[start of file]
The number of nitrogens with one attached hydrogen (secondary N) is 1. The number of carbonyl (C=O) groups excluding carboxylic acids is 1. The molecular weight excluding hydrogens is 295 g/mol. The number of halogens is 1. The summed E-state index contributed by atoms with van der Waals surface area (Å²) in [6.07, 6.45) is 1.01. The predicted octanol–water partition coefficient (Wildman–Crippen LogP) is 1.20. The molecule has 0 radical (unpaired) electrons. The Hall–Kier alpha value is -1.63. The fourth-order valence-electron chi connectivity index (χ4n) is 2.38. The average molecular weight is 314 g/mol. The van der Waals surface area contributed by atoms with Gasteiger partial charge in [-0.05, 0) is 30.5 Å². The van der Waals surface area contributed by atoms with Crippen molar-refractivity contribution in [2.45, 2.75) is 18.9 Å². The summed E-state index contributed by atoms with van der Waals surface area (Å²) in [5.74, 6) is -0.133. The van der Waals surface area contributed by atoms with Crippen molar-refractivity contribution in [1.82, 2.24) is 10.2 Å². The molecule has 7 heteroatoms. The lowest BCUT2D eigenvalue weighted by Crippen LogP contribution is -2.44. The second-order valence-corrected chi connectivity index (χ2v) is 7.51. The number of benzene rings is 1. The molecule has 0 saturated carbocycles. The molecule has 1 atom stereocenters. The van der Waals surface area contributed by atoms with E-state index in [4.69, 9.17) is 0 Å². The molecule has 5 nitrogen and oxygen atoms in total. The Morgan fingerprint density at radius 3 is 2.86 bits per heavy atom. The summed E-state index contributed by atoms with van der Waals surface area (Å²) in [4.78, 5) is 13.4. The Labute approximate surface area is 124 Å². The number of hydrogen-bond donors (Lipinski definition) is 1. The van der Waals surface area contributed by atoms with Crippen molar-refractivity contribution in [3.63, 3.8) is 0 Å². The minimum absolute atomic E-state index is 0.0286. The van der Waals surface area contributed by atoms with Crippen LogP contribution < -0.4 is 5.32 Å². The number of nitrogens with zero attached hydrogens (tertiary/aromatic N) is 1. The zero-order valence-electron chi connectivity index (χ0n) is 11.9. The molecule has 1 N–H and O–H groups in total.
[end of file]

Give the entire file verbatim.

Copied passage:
The number of nitrogens with one attached hydrogen (secondary N) is 1. The number of carbonyl (C=O) groups excluding carboxylic acids is 1. The molecular weight excluding hydrogens is 295 g/mol. The number of halogens is 1. The summed E-state index contributed by atoms with van der Waals surface area (Å²) in [6.07, 6.45) is 1.01. The predicted octanol–water partition coefficient (Wildman–Crippen LogP) is 1.20. The molecule has 0 radical (unpaired) electrons. The Hall–Kier alpha value is -1.63. The fourth-order valence-electron chi connectivity index (χ4n) is 2.38. The average molecular weight is 314 g/mol. The van der Waals surface area contributed by atoms with Gasteiger partial charge in [-0.05, 0) is 30.5 Å². The van der Waals surface area contributed by atoms with Crippen molar-refractivity contribution in [2.45, 2.75) is 18.9 Å². The summed E-state index contributed by atoms with van der Waals surface area (Å²) in [5.74, 6) is -0.133. The van der Waals surface area contributed by atoms with Crippen molar-refractivity contribution in [1.82, 2.24) is 10.2 Å². The molecule has 7 heteroatoms. The lowest BCUT2D eigenvalue weighted by Crippen LogP contribution is -2.44. The second-order valence-corrected chi connectivity index (χ2v) is 7.51. The number of benzene rings is 1. The molecule has 0 saturated carbocycles. The molecule has 1 atom stereocenters. The van der Waals surface area contributed by atoms with E-state index in [4.69, 9.17) is 0 Å². The molecule has 5 nitrogen and oxygen atoms in total. The Morgan fingerprint density at radius 3 is 2.86 bits per heavy atom. The summed E-state index contributed by atoms with van der Waals surface area (Å²) in [4.78, 5) is 13.4. The Labute approximate surface area is 124 Å². The number of hydrogen-bond donors (Lipinski definition) is 1. The van der Waals surface area contributed by atoms with Crippen molar-refractivity contribution in [3.63, 3.8) is 0 Å². The minimum absolute atomic E-state index is 0.0286. The van der Waals surface area contributed by atoms with Crippen LogP contribution < -0.4 is 5.32 Å². The number of nitrogens with zero attached hydrogens (tertiary/aromatic N) is 1. The zero-order valence-electron chi connectivity index (χ0n) is 11.9. The molecule has 1 N–H and O–H groups in total.